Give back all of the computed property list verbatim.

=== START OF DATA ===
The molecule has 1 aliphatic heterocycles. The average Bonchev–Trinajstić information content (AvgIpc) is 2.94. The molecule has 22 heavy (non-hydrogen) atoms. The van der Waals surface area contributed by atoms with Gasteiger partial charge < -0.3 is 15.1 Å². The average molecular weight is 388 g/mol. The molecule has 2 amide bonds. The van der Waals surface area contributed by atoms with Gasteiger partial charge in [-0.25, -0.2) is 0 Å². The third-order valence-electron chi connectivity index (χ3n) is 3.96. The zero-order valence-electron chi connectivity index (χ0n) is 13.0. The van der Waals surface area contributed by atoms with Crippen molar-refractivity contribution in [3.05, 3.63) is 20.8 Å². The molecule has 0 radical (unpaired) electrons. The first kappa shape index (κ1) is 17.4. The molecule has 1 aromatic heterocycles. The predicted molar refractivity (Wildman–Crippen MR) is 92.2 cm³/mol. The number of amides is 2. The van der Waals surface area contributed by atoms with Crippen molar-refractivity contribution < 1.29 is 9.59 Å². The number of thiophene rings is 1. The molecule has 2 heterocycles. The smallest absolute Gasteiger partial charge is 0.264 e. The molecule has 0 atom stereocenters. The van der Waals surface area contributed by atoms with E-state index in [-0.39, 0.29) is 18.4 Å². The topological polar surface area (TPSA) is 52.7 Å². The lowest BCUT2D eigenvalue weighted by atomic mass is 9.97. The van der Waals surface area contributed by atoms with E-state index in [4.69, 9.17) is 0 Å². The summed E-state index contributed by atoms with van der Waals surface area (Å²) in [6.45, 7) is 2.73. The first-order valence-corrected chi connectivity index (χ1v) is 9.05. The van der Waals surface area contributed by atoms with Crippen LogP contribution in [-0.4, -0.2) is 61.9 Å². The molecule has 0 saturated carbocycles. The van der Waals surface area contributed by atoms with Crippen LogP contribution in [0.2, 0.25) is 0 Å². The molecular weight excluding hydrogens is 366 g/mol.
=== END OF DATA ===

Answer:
The molecule has 1 aliphatic heterocycles. The average Bonchev–Trinajstić information content (AvgIpc) is 2.94. The molecule has 22 heavy (non-hydrogen) atoms. The van der Waals surface area contributed by atoms with Gasteiger partial charge < -0.3 is 15.1 Å². The average molecular weight is 388 g/mol. The molecule has 2 amide bonds. The van der Waals surface area contributed by atoms with Gasteiger partial charge in [-0.25, -0.2) is 0 Å². The third-order valence-electron chi connectivity index (χ3n) is 3.96. The zero-order valence-electron chi connectivity index (χ0n) is 13.0. The van der Waals surface area contributed by atoms with Crippen molar-refractivity contribution in [3.05, 3.63) is 20.8 Å². The molecule has 0 radical (unpaired) electrons. The first kappa shape index (κ1) is 17.4. The molecule has 1 aromatic heterocycles. The predicted molar refractivity (Wildman–Crippen MR) is 92.2 cm³/mol. The number of amides is 2. The van der Waals surface area contributed by atoms with Crippen molar-refractivity contribution < 1.29 is 9.59 Å². The number of thiophene rings is 1. The molecule has 2 heterocycles. The smallest absolute Gasteiger partial charge is 0.264 e. The molecule has 0 atom stereocenters. The van der Waals surface area contributed by atoms with E-state index in [-0.39, 0.29) is 18.4 Å². The topological polar surface area (TPSA) is 52.7 Å². The lowest BCUT2D eigenvalue weighted by atomic mass is 9.97. The van der Waals surface area contributed by atoms with E-state index in [4.69, 9.17) is 0 Å². The summed E-state index contributed by atoms with van der Waals surface area (Å²) in [6.45, 7) is 2.73. The first-order valence-corrected chi connectivity index (χ1v) is 9.05. The van der Waals surface area contributed by atoms with Crippen LogP contribution in [-0.4, -0.2) is 61.9 Å². The molecule has 0 saturated carbocycles. The van der Waals surface area contributed by atoms with Crippen LogP contribution in [0.2, 0.25) is 0 Å². The molecular weight excluding hydrogens is 366 g/mol.